Upregulating mutations in the TERT promoter commonly occur in adult malignant gliomas and are strongly associated with total 1p19q loss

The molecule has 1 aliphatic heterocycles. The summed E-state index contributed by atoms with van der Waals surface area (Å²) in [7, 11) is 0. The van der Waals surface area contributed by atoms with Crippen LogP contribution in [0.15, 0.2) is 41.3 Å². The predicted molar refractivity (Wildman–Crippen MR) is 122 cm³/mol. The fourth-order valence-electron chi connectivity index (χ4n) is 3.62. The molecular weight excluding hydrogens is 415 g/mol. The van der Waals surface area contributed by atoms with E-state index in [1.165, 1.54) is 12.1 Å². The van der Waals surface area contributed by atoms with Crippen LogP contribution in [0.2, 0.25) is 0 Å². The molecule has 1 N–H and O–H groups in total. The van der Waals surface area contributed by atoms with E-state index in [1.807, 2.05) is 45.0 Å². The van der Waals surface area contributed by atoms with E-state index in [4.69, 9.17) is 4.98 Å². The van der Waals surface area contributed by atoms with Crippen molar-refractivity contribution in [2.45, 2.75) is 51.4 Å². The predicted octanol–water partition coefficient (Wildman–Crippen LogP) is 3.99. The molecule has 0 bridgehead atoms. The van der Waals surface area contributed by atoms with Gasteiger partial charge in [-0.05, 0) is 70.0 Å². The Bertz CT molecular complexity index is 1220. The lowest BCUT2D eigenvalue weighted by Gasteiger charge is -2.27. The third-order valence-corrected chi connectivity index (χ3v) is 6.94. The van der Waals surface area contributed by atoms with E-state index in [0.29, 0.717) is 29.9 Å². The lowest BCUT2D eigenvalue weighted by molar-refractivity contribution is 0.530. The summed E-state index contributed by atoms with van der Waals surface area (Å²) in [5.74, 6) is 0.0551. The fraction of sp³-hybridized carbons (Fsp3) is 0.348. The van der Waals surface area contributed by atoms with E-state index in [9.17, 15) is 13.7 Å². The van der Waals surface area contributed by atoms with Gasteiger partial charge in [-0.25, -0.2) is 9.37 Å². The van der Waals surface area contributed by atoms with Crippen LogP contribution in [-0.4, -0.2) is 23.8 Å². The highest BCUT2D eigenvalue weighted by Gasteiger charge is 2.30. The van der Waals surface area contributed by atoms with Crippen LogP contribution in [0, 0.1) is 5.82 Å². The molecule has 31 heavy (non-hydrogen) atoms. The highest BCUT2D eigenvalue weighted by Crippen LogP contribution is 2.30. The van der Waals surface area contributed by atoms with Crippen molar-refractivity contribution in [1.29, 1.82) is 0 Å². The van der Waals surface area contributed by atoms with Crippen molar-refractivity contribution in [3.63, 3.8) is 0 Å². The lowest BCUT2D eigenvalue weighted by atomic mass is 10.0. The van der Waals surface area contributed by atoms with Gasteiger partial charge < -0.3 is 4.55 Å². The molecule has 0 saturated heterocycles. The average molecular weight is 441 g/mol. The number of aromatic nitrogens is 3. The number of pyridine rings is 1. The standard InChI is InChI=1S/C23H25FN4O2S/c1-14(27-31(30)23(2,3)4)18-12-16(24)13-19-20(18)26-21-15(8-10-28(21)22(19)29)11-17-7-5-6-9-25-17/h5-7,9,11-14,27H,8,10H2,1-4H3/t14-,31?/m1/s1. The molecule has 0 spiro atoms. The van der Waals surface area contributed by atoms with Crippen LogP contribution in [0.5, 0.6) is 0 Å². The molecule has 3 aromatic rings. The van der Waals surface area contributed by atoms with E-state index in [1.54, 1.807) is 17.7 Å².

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Telomere lengthening is one of the key events in most cancers, and depends largely on telomerase activation. Telomerase activation is a well-known phenomenon in gliomas; however, its mechanism remains obscure. In this study, we investigated the presence of mutations in the promoter of the telomerase reverse transcriptase (TERT) gene in a series of 546 gliomas. We found a high incidence of mutually exclusive mutations located at two hot spots, C228T and C250T, in all subtypes of gliomas (55 %). The frequency of mutation was particularly high among primary glioblastomas (70 %) and pure oligodendroglial tumors (74 %), while relatively low in diffuse astrocytomas and anaplastic astrocytomas (19 and 25 %, respectively). The expression level of TERT in tumors carrying those mutations was on average 6.1 times higher than that of wild-type tumors, indicating that the mutated promoter leads to upregulation of TERT. TERT promoter mutations were observed in almost all tumors harboring concurrent total 1p19q loss and IDH1/2 mutations (98 %). Otherwise TERT promoter mutations were mostly observed among IDH wild-type tumors. Most EGFR amplifications (92 %) were also associated with TERT promoter mutations. Our data indicate that mutation of the TERT promoter is one of the major mechanisms of telomerase activation in gliomas. The unique pattern of TERT promoter mutations in relation to other genetic alterations suggests that they play distinct roles in the pathogenesis of oligodendroglial and astrocytic tumors. Our results shed a new light on the role of telomerase activation in the development of adult gliomas.